The human and social subjects should focus on the urgent issues facing Africa today, such as social cohesion, connectivity, stability, conflict and unity. Due to the limitations of physical infrastructure and good teachers, African countries should pull their resources together and invest in online platforms to facilitate education through modern techniques such as blended and augmented learning.
The outcome of the education system, whether at primary, secondary, or tertiary levels, should be logical, numeracy and verbal skills. These skills will give our people the capacity to tackle the challenges of the 4IR such as coding, problem-solving, critical thinking, creativity and decision-making.
– Tshilidzi Marwala is a professor, Vice-Chancellor and Principal of the University of Johannesburg. He deputizes President Cyril Ramaphosa on the South African Presidential Commission on the Fourth Industrial Revolution.
31% Of Small Businesses Have Stopped Operating Amid Coronavirus: Sheryl Sandberg Shares How Facebook’s Latest Product Aims To Help
The coronavirus pandemic has continued to take a catastrophic toll on America’s small businesses. According to Facebook’s State of Small Business report, 31% of small businesses and 52% of personal businesses have stopped operating as a result of the crisis.
“What we know today is pretty sobering,” says Facebook COO Sheryl Sandberg. “We’re in a really hard economic situation that is hitting all businesses, but particularly, small businesses really hard. We also know how critical small businesses are for jobs—long before coronavirus,” she says. “Two thirds of new jobs in this country happen because of small businesses and so that means what’s happening with small businesses has always been important, but it’s more important than ever.”
Especially concerning is that only 45% of business owners and managers plan to rehire the same number of workers when their businesses reopen. That number is just 32% for personal businesses.
“If these businesses are letting people go, it’s not that they don’t want to rehire them,” Sandberg says. “It’s because they don’t think they’re going to be able to. That’s a pretty serious thing for us to be facing.”
Businesses that have been able to maintain operations still face significant hurdles, namely access to capital and customers. Some 28% of businesses surveyed say their biggest challenge over the next few months will be cash flow, while 20% say it will be lack of demand.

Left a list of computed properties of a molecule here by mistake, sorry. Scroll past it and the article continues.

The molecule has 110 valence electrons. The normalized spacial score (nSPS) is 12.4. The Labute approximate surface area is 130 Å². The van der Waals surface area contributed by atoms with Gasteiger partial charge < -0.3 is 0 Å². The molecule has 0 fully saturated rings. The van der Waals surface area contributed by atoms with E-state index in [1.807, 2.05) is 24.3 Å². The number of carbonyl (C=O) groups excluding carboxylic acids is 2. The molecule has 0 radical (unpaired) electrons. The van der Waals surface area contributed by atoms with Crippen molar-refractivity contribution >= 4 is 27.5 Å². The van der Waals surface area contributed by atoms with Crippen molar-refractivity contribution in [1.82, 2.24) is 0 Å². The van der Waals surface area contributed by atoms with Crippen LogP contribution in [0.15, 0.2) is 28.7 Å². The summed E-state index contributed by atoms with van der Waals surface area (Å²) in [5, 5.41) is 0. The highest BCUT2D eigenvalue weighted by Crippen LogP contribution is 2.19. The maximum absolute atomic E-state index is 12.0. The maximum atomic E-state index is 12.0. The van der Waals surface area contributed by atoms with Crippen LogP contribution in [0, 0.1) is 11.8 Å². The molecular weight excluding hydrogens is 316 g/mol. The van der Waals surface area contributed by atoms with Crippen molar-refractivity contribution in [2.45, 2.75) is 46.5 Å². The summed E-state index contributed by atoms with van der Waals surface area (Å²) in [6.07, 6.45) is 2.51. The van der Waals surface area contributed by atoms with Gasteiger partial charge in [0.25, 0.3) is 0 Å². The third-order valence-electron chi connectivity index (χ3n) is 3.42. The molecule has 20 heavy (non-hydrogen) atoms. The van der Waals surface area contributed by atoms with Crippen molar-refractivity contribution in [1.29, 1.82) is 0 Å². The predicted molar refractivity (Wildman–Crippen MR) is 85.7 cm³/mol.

The report, conducted in partnership with the Small Business Roundtable, was based on a survey of 86,000 owners, managers and workers at U.S. companies with fewer than 500 employees. It is also a part of the company’s broader data collection initiative with the World Bank and the Organization for Economic Cooperation and Development on the Future of Business.
“We were already in the process of developing this report before the coronavirus pandemic hit,” Sandberg says. “We expected it to be a pretty rosy tale back then of low unemployment, flourishing entrepreneurship, and jobs growing all over the world. Fast forward to today and we’re in a very different position.”
Now, the company is launching Facebook Shops, an ecommerce product that allows businesses to set up online “storefronts” on Facebook and Instagram. Businesses can customize their digital shops, using cover images to showcase their brands and catalogs to highlight their products. And just as customers can ask for help when shopping in physical stores, they can message business owners directly via WhatsApp, Messenger or Instagram Direct to ask questions, track deliveries and more. “Our goal is to make shopping seamless and empower anyone from a small business owner to a global brand to use our apps to connect with customers,” wrote Facebook cofounder and CEO Mark Zuckerberg in a post announcing the new product. As was the case with the survey, the rollout was planned prior to the pandemic, but was accelerated as businesses have turned to online tools to adapt in the face of the ongoing crisis. According to the survey, 51% of small business owners have increased their online interactions with customers, and 36% of operational businesses are now conducting all sales online.